- Special teams play let the Titans down. Apart from Tannehill's interception-fest, a disastrous special teams miscue did a lot to dash the Titans' hopes in the third quarter as well. A Texans punt glanced off the leg of return man Chester Rogers, who had his back to the ball trying to run a gunner off the goal line. Houston recovered at the Tennessee 5-yard line, cashed in seven points for a 19-0 lead and held on from there. It was the kind of mistake that wouldn't normally be a killer against the struggling Texans, but with Houston playing its best defense of the season, Titans errors were magnified.
Next Gen stat of the game: Ryan Tannehill now has thrown four touchdown passes against seven interceptions this season on passes of 10-plus air yards.
NFL Research: Titans edge rusher Harold Landry had a streak of eight consecutive games with at least half a sack snapped -- it had been tied for the NFL's longest active streak, along with Myles Garrett.
Nick Shook's takeaways:
- The Browns won a slog of a game, which means nothing more than another tally in the win column. That's it. That's all that was positive about Sunday's game for Cleveland, which barely escaped a rainy, windy day in which the Browns were fortunate to face a backup quarterback who hadn't thrown a pass in a regular-season game since 2019. Before Detroit regained possession with 5:16, the Lions had more penalty yards than passing yards on the day. But it took a tackle for loss on third down and what was essentially a surrender of a third-down draw to keep the Lions from winning their first game of the season. From there, the formula was familiar: Nick Chubb (whose return and 130 rushing yards were welcomed) running behind Wyatt Teller to eat up the remaining clock. Cleveland was able to do enough to overcome 10 penalties -- a maddening character trait of the 2021 Browns -- and win Sunday. The game tape shouldn't see the light of day after it's used to correct mistakes.
- Baker Mayfield has reached a new low in his NFL career. Mayfield is clearly injured, yet he insists on gutting out his multiple ailments, and Kevin Stefanski is abiding to the detriment of his offense. Mayfield was again dreadful, completing 15 of 29 passes for 176 yards, one touchdown (a short pass in the flat to Chubb) and two interceptions. Many of his incompletions were to open receivers Mayfield simply missed, the interceptions were typically ugly, and the plays in between inspired so little confidence in Cleveland's offense as it currently exists, Browns fans rained boos down on the field -- while winning the game. Gone are the days of Stefanski's sharp, balanced and unpredictable attack. In its place is an offense stuck in five feet of mud with a banged-up quarterback trying to pull them out of it. Folks wearing brown and orange are seriously considering a future without Mayfield, who looks nothing like the quarterback who helped Cleveland win a playoff game last year. It's tough to evaluate him because of his injuries, but it's even more difficult to understand why the Browns aren't turning to Case Keenum just to give Mayfield a break.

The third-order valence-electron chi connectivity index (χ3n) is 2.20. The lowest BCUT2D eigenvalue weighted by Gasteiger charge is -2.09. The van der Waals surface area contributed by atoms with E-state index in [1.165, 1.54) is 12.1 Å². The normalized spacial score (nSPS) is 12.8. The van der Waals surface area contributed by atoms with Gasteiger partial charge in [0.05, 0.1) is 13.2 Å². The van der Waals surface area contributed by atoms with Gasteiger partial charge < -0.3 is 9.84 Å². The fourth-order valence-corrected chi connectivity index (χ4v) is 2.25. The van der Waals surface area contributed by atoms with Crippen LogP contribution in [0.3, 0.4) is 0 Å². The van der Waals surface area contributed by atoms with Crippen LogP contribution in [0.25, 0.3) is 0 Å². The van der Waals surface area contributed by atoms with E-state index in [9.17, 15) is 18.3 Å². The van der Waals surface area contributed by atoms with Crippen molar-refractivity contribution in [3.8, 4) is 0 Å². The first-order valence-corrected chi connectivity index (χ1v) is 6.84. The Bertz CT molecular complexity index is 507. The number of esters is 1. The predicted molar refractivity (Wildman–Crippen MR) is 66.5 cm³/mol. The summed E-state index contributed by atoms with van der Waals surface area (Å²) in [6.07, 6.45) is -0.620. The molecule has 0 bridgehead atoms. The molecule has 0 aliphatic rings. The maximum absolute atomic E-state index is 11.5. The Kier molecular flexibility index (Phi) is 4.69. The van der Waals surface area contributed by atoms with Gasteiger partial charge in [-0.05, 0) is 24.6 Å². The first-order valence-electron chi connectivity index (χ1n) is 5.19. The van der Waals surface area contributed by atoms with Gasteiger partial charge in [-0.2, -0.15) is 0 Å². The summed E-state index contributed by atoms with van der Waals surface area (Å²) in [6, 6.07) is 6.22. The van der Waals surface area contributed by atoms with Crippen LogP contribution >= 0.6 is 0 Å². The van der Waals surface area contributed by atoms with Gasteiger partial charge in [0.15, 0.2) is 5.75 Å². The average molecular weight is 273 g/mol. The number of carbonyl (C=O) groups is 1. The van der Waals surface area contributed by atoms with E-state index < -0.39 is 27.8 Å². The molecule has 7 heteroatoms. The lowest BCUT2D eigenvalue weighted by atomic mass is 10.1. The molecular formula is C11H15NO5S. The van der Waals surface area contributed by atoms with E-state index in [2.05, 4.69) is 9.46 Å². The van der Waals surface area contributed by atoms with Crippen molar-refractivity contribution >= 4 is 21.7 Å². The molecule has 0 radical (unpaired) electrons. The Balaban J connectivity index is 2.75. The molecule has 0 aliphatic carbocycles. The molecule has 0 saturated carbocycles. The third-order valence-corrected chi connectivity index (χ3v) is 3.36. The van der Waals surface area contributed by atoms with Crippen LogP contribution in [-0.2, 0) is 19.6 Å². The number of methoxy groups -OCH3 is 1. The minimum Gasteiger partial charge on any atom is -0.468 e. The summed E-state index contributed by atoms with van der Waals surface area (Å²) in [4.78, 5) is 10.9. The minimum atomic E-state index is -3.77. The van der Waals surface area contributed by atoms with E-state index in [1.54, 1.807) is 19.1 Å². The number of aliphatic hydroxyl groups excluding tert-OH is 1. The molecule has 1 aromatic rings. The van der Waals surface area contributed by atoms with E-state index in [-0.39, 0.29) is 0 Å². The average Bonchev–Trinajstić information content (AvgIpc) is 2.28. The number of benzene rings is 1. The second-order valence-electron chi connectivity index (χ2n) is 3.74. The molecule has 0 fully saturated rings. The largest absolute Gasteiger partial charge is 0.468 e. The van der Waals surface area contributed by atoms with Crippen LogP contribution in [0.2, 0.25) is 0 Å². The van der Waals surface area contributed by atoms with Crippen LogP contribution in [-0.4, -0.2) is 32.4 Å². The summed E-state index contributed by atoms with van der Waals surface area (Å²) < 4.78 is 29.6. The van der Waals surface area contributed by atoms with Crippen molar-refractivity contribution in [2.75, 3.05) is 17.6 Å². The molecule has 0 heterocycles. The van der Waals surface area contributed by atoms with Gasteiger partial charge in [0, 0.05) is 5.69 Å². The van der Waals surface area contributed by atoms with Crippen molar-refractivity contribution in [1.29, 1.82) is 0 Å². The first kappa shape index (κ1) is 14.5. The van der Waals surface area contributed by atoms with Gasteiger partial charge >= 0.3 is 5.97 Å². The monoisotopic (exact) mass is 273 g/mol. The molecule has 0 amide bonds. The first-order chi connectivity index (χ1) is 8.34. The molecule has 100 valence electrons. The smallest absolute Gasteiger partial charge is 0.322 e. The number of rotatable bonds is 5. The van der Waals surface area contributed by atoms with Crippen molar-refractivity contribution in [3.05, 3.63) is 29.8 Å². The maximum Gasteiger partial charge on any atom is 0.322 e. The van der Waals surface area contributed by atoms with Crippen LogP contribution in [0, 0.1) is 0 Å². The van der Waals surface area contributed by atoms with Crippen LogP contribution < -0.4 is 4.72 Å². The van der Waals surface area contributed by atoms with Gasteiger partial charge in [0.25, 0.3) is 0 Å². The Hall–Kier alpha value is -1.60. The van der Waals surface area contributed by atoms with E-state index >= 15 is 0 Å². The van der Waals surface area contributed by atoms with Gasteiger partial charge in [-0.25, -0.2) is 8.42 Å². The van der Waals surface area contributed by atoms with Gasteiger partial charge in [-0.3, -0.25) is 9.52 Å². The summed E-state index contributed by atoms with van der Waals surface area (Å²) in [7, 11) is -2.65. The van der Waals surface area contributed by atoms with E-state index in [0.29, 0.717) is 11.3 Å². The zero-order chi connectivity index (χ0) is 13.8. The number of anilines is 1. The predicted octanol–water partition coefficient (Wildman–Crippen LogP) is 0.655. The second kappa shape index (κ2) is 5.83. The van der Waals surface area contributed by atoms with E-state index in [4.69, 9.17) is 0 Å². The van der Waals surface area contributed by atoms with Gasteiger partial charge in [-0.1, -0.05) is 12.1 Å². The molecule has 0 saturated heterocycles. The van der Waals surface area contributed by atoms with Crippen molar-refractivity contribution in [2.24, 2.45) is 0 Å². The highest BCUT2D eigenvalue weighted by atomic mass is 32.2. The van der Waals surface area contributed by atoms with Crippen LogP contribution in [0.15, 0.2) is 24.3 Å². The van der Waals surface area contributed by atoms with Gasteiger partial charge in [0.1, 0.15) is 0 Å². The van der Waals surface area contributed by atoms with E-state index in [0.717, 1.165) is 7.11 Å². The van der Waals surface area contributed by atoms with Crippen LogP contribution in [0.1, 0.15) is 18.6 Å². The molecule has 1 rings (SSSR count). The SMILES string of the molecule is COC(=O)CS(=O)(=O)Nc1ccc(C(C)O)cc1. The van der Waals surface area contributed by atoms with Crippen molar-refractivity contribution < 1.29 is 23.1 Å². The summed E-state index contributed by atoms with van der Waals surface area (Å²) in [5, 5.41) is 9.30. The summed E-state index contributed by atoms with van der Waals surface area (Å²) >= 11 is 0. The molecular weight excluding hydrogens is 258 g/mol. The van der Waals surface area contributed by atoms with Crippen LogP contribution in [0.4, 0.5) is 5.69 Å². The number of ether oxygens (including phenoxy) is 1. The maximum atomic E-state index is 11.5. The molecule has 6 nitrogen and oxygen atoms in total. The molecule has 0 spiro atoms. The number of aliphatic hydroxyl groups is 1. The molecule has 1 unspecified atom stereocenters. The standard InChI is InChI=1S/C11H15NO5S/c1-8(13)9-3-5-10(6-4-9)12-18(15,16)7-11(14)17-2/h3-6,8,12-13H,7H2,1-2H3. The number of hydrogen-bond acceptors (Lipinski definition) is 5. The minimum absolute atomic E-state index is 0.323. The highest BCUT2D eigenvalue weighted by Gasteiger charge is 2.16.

- If they aren't talented enough to win, the Lions certainly are scrappy -- especially against the AFC North. Detroit finished its 2021 go-around with the division with an 0-3-1 record, which included two one-score losses and a tie with Pittsburgh. The only team the Lions didn't keep up with was Cincinnati, yet they all count the same for the still-winless Lions, who again rode D'Andre Swift for the bulk of their offense (136 of Detroit's 245 total yards) but couldn't do so with the game on the line. At this point in a difficult season for Detroit, there isn't all that much to say about a team that still hasn't been able to enjoy a Victory Monday other than they play hard for their coaching staff. After two straight close finishes, it might be fair to say they're getting close to finally winning a game, but the Browns and Steelers aren't good litmus tests. Oh, and the Lions need to stop harming themselves with avoidable penalties. They tallied seven of those Sunday and gave the Browns fresh chances, upon which Cleveland capitalized.